Trump is going out of his way to defend Kristi Noem for shooting her dog, saying she's just 'had a bad week'

  • South Dakota Gov. Kristi Noem was hit by a deluge of criticism after she said she shot her own dog.

  • But former President Donald Trump says he isn't too bothered by the bad press.

  • "She had a bad week. We all have bad weeks," Trump said.

Former President Donald Trump doesn't appear to be too bothered by the criticism surrounding South Dakota Gov. Kristi Noem's decision to shoot her dog.

"I think she's terrific. A couple of rough stories, there's no question about it," Trump said in an interview on "The Clay Travis and Buck Sexton Show" that aired Tuesday.

"The dog story, people hear that, and people from different parts of the country probably feel a bit differently, but that's a tough story. She had a bad week. We all have bad weeks," he continued.

Noem was hit with a deluge of criticism after she revealed in her memoir that she shot her 14-month-old dog, Cricket. In her book, Noem described the dog as "untrainable" and "dangerous."

The anecdote provoked bipartisan outrage, with some Republicans saying that Trump shouldn't pick Noem as his running mate.

Trump, meanwhile, was more forgiving in his assessment of Noem. On the podcast, he speculated that Noem might just have had a team of bad ghostwriters.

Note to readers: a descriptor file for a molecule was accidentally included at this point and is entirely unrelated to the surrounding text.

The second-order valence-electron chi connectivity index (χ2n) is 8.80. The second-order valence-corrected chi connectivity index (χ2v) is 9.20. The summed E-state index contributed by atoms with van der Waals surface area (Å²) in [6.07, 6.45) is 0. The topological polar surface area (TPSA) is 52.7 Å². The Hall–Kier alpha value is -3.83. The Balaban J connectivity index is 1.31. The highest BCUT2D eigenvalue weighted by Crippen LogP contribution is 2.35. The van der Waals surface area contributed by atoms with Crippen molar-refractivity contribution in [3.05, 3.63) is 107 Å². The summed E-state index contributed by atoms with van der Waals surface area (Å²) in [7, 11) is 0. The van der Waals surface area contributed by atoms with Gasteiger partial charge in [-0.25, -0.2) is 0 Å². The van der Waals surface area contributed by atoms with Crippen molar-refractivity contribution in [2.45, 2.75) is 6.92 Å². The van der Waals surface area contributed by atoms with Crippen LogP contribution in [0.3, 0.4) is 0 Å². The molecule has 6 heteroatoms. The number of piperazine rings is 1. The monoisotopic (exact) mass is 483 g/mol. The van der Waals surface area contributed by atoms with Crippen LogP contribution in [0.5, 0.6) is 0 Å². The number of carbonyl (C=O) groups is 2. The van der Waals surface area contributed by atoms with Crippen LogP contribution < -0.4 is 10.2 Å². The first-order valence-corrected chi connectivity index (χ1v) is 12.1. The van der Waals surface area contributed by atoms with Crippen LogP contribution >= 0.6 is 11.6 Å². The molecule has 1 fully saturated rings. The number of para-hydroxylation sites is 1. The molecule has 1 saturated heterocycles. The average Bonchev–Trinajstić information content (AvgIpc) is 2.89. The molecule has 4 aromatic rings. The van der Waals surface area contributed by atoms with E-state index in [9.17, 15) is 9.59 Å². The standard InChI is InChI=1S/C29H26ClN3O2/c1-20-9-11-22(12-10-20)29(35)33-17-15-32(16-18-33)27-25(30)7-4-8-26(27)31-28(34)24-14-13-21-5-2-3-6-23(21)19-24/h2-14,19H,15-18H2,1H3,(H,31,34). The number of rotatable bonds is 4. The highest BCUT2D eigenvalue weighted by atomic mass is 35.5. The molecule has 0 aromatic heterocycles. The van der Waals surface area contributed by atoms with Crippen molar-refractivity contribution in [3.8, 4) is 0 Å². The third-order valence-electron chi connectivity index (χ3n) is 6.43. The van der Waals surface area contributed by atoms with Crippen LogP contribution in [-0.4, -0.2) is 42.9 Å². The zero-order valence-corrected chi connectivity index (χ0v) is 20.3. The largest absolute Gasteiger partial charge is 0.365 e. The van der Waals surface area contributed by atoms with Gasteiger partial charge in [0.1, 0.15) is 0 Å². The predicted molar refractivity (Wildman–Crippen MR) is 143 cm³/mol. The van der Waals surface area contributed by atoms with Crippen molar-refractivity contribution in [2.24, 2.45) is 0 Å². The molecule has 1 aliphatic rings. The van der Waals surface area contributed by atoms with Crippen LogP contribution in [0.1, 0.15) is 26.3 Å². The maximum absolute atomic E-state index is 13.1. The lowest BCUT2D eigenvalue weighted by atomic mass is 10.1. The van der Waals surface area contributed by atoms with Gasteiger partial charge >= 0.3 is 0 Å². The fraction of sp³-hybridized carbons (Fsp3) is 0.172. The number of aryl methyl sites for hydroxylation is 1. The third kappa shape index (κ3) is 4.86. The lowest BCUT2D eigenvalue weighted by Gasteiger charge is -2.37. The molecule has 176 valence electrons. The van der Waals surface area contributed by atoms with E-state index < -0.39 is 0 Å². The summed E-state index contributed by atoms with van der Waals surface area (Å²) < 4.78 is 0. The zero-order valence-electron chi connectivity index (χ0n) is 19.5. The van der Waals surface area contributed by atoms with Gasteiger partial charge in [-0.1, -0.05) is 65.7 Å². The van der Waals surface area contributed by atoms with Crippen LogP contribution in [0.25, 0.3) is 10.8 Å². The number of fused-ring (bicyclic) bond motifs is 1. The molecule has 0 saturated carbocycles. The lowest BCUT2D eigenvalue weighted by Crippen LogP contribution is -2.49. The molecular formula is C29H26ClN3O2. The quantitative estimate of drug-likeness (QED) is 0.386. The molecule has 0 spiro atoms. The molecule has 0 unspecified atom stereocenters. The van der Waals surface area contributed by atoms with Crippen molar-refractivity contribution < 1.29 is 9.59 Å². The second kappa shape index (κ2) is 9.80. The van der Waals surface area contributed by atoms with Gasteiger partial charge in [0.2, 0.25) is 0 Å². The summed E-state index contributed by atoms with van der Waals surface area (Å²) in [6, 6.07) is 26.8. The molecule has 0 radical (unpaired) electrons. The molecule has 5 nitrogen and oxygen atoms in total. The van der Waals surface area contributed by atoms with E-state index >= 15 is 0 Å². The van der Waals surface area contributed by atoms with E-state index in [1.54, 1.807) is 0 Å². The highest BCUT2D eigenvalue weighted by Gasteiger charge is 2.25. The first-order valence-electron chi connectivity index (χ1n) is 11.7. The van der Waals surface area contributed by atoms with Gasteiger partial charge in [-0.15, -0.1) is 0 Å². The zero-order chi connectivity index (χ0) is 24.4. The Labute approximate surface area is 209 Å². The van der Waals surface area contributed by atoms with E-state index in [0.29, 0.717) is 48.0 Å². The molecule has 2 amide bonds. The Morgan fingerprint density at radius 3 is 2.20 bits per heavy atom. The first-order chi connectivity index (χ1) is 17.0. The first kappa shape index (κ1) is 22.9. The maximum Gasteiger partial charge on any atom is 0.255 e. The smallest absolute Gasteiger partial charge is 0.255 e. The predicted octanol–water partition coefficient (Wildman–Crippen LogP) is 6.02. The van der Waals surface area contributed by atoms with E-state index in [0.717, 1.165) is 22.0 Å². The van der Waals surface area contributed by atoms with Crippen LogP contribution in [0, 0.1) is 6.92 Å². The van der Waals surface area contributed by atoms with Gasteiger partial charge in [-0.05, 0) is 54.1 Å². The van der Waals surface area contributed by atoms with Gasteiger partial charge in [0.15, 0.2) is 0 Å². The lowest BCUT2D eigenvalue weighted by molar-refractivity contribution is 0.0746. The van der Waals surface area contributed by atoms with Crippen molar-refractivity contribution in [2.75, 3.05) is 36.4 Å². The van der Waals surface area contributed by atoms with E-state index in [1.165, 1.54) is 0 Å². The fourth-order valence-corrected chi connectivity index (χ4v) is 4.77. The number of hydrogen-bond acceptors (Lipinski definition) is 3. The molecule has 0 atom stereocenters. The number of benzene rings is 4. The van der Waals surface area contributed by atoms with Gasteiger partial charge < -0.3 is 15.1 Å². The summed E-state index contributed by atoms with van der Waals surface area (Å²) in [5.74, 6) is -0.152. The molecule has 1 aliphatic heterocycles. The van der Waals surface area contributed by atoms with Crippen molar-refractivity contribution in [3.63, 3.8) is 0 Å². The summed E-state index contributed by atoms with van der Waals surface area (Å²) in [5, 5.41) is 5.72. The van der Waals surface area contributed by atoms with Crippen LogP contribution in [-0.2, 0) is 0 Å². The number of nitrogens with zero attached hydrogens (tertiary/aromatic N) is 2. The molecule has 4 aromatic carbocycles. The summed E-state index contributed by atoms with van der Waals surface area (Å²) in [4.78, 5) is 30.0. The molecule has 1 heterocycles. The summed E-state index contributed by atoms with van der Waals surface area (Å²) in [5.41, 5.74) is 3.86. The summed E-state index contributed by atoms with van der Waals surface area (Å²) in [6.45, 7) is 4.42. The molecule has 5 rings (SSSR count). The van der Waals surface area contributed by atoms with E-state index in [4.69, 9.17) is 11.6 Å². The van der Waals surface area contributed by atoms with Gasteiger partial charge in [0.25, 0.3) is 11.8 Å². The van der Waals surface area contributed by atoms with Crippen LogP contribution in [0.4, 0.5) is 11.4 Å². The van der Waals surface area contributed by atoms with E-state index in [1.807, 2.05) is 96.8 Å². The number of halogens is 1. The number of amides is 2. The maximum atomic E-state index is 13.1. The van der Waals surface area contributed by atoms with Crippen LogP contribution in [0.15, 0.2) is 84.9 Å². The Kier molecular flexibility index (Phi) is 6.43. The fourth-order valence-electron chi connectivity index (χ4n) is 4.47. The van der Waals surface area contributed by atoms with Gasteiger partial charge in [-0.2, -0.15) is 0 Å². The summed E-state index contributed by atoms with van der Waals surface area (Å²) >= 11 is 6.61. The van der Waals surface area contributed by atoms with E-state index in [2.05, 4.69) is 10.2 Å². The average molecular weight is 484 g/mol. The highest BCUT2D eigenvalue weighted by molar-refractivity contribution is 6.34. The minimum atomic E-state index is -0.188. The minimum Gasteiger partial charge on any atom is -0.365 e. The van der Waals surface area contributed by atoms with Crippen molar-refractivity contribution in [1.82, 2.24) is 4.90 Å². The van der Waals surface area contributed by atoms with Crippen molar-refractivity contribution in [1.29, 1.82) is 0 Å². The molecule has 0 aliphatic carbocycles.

"Sometimes you do books, and you have some guy writing a book, and you maybe don't read it as carefully. You have ghostwriters, too. They help you, and they, in this case, didn't help too much," Trump said.

Trump has worked with ghostwriters himself — he hired journalist Tony Schwartz to ghostwrite his bestselling 1987 book, "The Art of the Deal."

Trump's defense of Noem this week suggests that despite the maelstrom of bad press, she may still stand a chance of being tapped to be his running mate.

The former president has a long list of contenders to choose from, including Florida Gov. Ron DeSantis, South Carolina Sen. Tim Scott, and Ohio Sen. JD Vance. Trump, however, has remained coy about who his final pick is thus far.

Trump's choice of a running mate could have huge implications on his campaign's fundraising capabilities as he heads into the final stretch of the electoral race. His campaign team said it raised more than $76 million in April, Politico reported on May 4, citing a person familiar with the matter.

GOP megadonor Ken Griffin said on Tuesday at the Qatar Economic Forum that he's "going to see" who Trump's running mate is before he decides on whether to give money to the GOP campaign. The hedge fund billionaire declined to state who his preferred vice presidential candidate is, per Bloomberg.

Representatives for Trump and Noem didn't immediately respond to requests for comment from BI sent outside regular business hours.

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